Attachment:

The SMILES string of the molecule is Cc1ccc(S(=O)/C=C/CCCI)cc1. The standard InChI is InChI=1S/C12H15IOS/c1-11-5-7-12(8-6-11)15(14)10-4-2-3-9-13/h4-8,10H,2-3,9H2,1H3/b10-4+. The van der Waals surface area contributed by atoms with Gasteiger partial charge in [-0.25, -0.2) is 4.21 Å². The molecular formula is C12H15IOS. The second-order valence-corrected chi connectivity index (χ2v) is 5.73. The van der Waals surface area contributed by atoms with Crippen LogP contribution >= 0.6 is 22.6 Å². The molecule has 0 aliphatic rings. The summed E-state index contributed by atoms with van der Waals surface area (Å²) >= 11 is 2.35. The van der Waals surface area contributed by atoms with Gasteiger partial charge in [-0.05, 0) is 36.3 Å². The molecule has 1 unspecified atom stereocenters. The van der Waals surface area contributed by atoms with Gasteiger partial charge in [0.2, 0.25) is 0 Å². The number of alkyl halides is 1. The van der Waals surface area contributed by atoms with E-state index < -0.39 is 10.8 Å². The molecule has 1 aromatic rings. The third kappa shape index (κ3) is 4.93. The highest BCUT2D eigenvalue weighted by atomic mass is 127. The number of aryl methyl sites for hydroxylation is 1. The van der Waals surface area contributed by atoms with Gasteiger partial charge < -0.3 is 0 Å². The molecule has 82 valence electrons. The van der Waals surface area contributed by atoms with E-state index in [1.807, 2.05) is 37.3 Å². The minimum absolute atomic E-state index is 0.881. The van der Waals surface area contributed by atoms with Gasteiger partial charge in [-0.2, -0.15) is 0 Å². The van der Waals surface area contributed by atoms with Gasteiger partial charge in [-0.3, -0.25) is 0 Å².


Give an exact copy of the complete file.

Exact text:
The SMILES string of the molecule is Cc1ccc(S(=O)/C=C/CCCI)cc1. The standard InChI is InChI=1S/C12H15IOS/c1-11-5-7-12(8-6-11)15(14)10-4-2-3-9-13/h4-8,10H,2-3,9H2,1H3/b10-4+. The van der Waals surface area contributed by atoms with Gasteiger partial charge in [-0.25, -0.2) is 4.21 Å². The molecular formula is C12H15IOS. The second-order valence-corrected chi connectivity index (χ2v) is 5.73. The van der Waals surface area contributed by atoms with Crippen LogP contribution >= 0.6 is 22.6 Å². The molecule has 0 aliphatic rings. The summed E-state index contributed by atoms with van der Waals surface area (Å²) >= 11 is 2.35. The van der Waals surface area contributed by atoms with Gasteiger partial charge in [-0.05, 0) is 36.3 Å². The molecule has 1 unspecified atom stereocenters. The van der Waals surface area contributed by atoms with Gasteiger partial charge in [0.2, 0.25) is 0 Å². The number of alkyl halides is 1. The van der Waals surface area contributed by atoms with E-state index < -0.39 is 10.8 Å². The molecule has 1 aromatic rings. The third kappa shape index (κ3) is 4.93. The highest BCUT2D eigenvalue weighted by atomic mass is 127. The number of aryl methyl sites for hydroxylation is 1. The van der Waals surface area contributed by atoms with Gasteiger partial charge < -0.3 is 0 Å². The molecule has 82 valence electrons. The van der Waals surface area contributed by atoms with E-state index in [1.807, 2.05) is 37.3 Å². The minimum absolute atomic E-state index is 0.881. The van der Waals surface area contributed by atoms with Gasteiger partial charge in [-0.2, -0.15) is 0 Å². The van der Waals surface area contributed by atoms with Gasteiger partial charge in [-0.3, -0.25) is 0 Å².